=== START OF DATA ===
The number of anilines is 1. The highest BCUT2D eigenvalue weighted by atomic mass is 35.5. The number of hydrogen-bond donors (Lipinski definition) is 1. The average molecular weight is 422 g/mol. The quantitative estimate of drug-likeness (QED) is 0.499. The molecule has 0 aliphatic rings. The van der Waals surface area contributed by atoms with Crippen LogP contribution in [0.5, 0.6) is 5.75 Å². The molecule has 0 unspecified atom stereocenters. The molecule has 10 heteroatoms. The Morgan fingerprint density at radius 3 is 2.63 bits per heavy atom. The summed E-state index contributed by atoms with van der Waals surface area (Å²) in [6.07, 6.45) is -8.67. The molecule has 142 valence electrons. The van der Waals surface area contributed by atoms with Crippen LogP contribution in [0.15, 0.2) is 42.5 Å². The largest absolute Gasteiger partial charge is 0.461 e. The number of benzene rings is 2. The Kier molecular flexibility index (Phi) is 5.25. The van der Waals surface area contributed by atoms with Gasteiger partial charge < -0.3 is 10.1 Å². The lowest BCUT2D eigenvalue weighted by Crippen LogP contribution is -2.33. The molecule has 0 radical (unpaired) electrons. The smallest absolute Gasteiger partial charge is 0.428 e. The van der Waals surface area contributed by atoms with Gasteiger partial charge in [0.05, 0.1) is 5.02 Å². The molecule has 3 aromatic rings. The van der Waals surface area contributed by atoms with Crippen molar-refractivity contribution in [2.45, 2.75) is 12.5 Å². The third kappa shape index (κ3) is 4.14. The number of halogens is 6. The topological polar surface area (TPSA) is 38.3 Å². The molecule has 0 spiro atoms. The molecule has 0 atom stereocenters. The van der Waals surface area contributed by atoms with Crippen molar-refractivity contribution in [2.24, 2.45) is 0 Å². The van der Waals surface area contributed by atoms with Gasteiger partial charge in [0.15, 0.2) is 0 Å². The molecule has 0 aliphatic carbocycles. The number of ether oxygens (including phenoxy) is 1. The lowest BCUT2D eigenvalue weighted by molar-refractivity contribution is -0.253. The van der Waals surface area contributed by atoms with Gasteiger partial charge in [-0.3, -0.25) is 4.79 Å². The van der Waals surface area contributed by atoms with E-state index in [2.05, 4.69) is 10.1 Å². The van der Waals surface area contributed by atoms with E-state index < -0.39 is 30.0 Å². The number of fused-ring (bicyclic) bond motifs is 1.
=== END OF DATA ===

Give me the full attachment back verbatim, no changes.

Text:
The number of anilines is 1. The highest BCUT2D eigenvalue weighted by atomic mass is 35.5. The number of hydrogen-bond donors (Lipinski definition) is 1. The average molecular weight is 422 g/mol. The quantitative estimate of drug-likeness (QED) is 0.499. The molecule has 0 aliphatic rings. The van der Waals surface area contributed by atoms with Crippen LogP contribution in [0.5, 0.6) is 5.75 Å². The molecule has 0 unspecified atom stereocenters. The molecule has 10 heteroatoms. The Morgan fingerprint density at radius 3 is 2.63 bits per heavy atom. The summed E-state index contributed by atoms with van der Waals surface area (Å²) in [6.07, 6.45) is -8.67. The molecule has 142 valence electrons. The van der Waals surface area contributed by atoms with Crippen LogP contribution in [0.15, 0.2) is 42.5 Å². The largest absolute Gasteiger partial charge is 0.461 e. The number of benzene rings is 2. The Kier molecular flexibility index (Phi) is 5.25. The van der Waals surface area contributed by atoms with Gasteiger partial charge < -0.3 is 10.1 Å². The lowest BCUT2D eigenvalue weighted by Crippen LogP contribution is -2.33. The molecule has 0 radical (unpaired) electrons. The smallest absolute Gasteiger partial charge is 0.428 e. The van der Waals surface area contributed by atoms with Gasteiger partial charge in [0.05, 0.1) is 5.02 Å². The molecule has 3 aromatic rings. The van der Waals surface area contributed by atoms with Crippen molar-refractivity contribution in [2.45, 2.75) is 12.5 Å². The third kappa shape index (κ3) is 4.14. The number of halogens is 6. The topological polar surface area (TPSA) is 38.3 Å². The molecule has 0 spiro atoms. The molecule has 0 atom stereocenters. The van der Waals surface area contributed by atoms with Crippen molar-refractivity contribution in [2.24, 2.45) is 0 Å². The van der Waals surface area contributed by atoms with Gasteiger partial charge in [0.15, 0.2) is 0 Å². The molecule has 0 aliphatic carbocycles. The number of ether oxygens (including phenoxy) is 1. The lowest BCUT2D eigenvalue weighted by molar-refractivity contribution is -0.253. The van der Waals surface area contributed by atoms with Gasteiger partial charge in [-0.3, -0.25) is 4.79 Å². The van der Waals surface area contributed by atoms with E-state index in [2.05, 4.69) is 10.1 Å². The van der Waals surface area contributed by atoms with E-state index < -0.39 is 30.0 Å². The number of fused-ring (bicyclic) bond motifs is 1.